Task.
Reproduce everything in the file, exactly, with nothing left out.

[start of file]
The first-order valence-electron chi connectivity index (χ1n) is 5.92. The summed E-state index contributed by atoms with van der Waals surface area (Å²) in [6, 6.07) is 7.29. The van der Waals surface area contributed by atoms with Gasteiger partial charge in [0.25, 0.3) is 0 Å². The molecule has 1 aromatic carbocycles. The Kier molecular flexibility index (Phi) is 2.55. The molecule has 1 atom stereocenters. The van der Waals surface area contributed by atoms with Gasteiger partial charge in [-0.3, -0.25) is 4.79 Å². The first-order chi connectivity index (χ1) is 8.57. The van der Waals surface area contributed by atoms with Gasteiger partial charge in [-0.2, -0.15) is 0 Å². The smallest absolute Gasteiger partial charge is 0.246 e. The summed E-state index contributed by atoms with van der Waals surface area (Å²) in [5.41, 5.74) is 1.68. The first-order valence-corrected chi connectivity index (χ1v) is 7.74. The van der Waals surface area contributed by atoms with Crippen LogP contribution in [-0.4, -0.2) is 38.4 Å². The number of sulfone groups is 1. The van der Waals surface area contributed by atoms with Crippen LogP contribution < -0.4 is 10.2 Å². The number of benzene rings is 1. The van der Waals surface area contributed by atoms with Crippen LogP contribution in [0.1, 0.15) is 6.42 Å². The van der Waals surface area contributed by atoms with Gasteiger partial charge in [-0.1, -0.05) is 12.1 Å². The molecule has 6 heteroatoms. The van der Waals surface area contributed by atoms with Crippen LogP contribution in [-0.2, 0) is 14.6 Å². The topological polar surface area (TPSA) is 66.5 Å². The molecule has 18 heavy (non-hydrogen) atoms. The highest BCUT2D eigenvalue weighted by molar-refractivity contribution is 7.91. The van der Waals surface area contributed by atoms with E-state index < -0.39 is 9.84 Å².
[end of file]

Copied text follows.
The first-order valence-electron chi connectivity index (χ1n) is 5.92. The summed E-state index contributed by atoms with van der Waals surface area (Å²) in [6, 6.07) is 7.29. The van der Waals surface area contributed by atoms with Gasteiger partial charge in [0.25, 0.3) is 0 Å². The molecule has 1 aromatic carbocycles. The Kier molecular flexibility index (Phi) is 2.55. The molecule has 1 atom stereocenters. The van der Waals surface area contributed by atoms with Gasteiger partial charge in [-0.3, -0.25) is 4.79 Å². The first-order chi connectivity index (χ1) is 8.57. The van der Waals surface area contributed by atoms with Gasteiger partial charge in [-0.2, -0.15) is 0 Å². The smallest absolute Gasteiger partial charge is 0.246 e. The summed E-state index contributed by atoms with van der Waals surface area (Å²) in [5.41, 5.74) is 1.68. The first-order valence-corrected chi connectivity index (χ1v) is 7.74. The van der Waals surface area contributed by atoms with Crippen LogP contribution in [-0.4, -0.2) is 38.4 Å². The number of sulfone groups is 1. The van der Waals surface area contributed by atoms with Crippen LogP contribution < -0.4 is 10.2 Å². The number of benzene rings is 1. The van der Waals surface area contributed by atoms with Crippen LogP contribution in [0.1, 0.15) is 6.42 Å². The van der Waals surface area contributed by atoms with Gasteiger partial charge in [-0.1, -0.05) is 12.1 Å². The molecule has 6 heteroatoms. The van der Waals surface area contributed by atoms with Crippen LogP contribution in [-0.2, 0) is 14.6 Å². The topological polar surface area (TPSA) is 66.5 Å². The molecule has 18 heavy (non-hydrogen) atoms. The highest BCUT2D eigenvalue weighted by molar-refractivity contribution is 7.91. The van der Waals surface area contributed by atoms with E-state index < -0.39 is 9.84 Å².